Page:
“The court didn’t stop the purge of SPD reform leaders by Mayor [Ed] Murray in 2014,” she said. “The court didn’t step in when peaceful Black Lives Matter protesters were kettled, terrorized and arrested a year later. The court didn’t intervene to protect the 2017 accountability ordinance when it was gutted by the 2018 SPOG [police union] contract. The court didn’t require the force review process to produce recommendations for policy changes after deaths that honorable SPD leaders themselves felt were avoidable.”

“Instead of looking directly to city officials for accountability, activists and advocates get distracted hoping the court will weigh in,” she continued. “It’s not going to happen.”

Repeated audits of the Seattle Police Department have found that officers are using less force than they used to — and, when they do use force, it’s at lower levels. In 2018, force was used in just one-quarter of one percent of incidents to which they responded. Evidence suggests officers are more often de-escalating crisis situations than there were in 2011. 

But racial disparities remain. Thirty-two percent of uses of force in 2018 were against Black men, despite African Americans comprising just 6% of the city’s population. People of color generally are more likely to be searched by a Seattle police officer and yet less likely to have weapons in those searches than white people. 

“When it comes to communities of color, no, I do not believe they are an improved department,” said Jackie Vaughn, an anti-racist organizer and executive director of Surge Reproductive Justice. Vaughn advocates for disinvesting from police and pressuring elected officials from within the community, she said. In the meantime, “while we build to that, we have a tool right now and that is the consent decree,” she said.

Chege, who is Black and lives on Capitol Hill, said the large East Precinct in the heart of the neighborhood represents safety for many. “That is not my feeling of walking by that precinct,” he said. “I do not feel safer. If anything it’s a little reminder that if there was an Amy Cooper situation at Cal Anderson [Park],” the police would be quick to respond.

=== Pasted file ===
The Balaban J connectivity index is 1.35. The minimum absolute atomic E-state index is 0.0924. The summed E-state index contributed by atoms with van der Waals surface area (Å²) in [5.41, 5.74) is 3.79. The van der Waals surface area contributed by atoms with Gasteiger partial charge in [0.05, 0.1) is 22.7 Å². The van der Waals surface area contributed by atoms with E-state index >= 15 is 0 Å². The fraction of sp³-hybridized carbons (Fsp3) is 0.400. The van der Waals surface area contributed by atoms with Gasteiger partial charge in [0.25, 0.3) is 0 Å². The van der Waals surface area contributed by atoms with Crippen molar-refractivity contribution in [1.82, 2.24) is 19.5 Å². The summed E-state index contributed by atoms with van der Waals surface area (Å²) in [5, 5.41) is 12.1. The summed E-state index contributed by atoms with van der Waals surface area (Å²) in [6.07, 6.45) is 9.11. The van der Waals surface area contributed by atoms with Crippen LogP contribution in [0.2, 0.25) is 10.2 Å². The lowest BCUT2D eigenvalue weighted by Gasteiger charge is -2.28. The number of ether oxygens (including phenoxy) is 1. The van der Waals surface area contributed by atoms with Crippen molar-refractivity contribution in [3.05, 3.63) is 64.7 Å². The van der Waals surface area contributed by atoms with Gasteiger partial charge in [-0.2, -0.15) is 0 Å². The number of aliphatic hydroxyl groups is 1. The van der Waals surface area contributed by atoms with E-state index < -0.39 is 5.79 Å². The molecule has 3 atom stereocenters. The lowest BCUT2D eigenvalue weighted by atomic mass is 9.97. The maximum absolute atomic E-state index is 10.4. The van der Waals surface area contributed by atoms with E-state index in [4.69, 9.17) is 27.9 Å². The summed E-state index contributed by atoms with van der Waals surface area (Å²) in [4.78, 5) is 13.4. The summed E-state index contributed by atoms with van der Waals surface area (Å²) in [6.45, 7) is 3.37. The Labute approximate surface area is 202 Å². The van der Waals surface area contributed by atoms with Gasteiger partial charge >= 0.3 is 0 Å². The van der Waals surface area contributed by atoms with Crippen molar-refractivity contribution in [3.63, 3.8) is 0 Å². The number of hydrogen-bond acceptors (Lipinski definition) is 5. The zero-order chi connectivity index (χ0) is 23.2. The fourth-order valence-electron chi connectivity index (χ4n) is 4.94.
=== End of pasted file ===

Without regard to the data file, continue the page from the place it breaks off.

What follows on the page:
The next milestone is likely to be contract negotiations with the city’s two police unions. Durkan and the city have promised to codify strong accountability measures in their talks with the unions, a message Durkan hopes will satisfy the judge. 

Negotiations with both groups have been delayed. Bargaining with the rank-and-file union has not yet begun, despite earlier promises they would start “no later than April 2020.” González said she’s hopeful those talks can produce greater accountability. 

Narasaki, the retired director of the Asian Counseling and Referral Service, said she was “immensely disappointed and outraged” by the results of the last police contract. In the wake of the protests — combined with the COVID-19 pandemic — she wants to see the status quo upended. 

“We need to create a new normal,” she said. “We need to create a normal which addresses structural racism, which is showing up in the contours of this pandemic, disproportionately affecting low income and people of color — the same people who are disproportionately affected by negative policing. These things are not separate; they grow out of the same root.”